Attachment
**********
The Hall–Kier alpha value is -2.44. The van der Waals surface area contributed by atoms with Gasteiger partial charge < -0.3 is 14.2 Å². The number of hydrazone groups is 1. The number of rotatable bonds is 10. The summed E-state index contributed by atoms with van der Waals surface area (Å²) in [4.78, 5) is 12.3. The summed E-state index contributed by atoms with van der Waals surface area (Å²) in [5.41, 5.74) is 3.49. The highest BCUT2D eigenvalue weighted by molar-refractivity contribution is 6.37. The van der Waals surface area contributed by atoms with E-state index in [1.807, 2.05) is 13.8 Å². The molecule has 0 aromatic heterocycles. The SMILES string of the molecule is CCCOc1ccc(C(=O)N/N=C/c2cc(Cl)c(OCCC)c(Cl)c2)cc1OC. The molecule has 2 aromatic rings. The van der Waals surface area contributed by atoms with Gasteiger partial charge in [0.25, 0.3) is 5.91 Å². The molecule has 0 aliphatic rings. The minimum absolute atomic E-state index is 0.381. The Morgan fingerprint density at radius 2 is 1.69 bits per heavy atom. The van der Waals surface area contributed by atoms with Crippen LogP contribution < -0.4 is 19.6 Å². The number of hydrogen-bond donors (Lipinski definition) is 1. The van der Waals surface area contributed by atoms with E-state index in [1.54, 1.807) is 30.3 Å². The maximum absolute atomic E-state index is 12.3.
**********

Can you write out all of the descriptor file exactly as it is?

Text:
The Hall–Kier alpha value is -2.44. The van der Waals surface area contributed by atoms with Gasteiger partial charge < -0.3 is 14.2 Å². The number of hydrazone groups is 1. The number of rotatable bonds is 10. The summed E-state index contributed by atoms with van der Waals surface area (Å²) in [4.78, 5) is 12.3. The summed E-state index contributed by atoms with van der Waals surface area (Å²) in [5.41, 5.74) is 3.49. The highest BCUT2D eigenvalue weighted by molar-refractivity contribution is 6.37. The van der Waals surface area contributed by atoms with E-state index in [1.807, 2.05) is 13.8 Å². The molecule has 0 aromatic heterocycles. The SMILES string of the molecule is CCCOc1ccc(C(=O)N/N=C/c2cc(Cl)c(OCCC)c(Cl)c2)cc1OC. The molecule has 2 aromatic rings. The van der Waals surface area contributed by atoms with Gasteiger partial charge in [0.25, 0.3) is 5.91 Å². The molecule has 0 aliphatic rings. The minimum absolute atomic E-state index is 0.381. The Morgan fingerprint density at radius 2 is 1.69 bits per heavy atom. The van der Waals surface area contributed by atoms with Crippen LogP contribution < -0.4 is 19.6 Å². The number of hydrogen-bond donors (Lipinski definition) is 1. The van der Waals surface area contributed by atoms with E-state index in [1.54, 1.807) is 30.3 Å². The maximum absolute atomic E-state index is 12.3.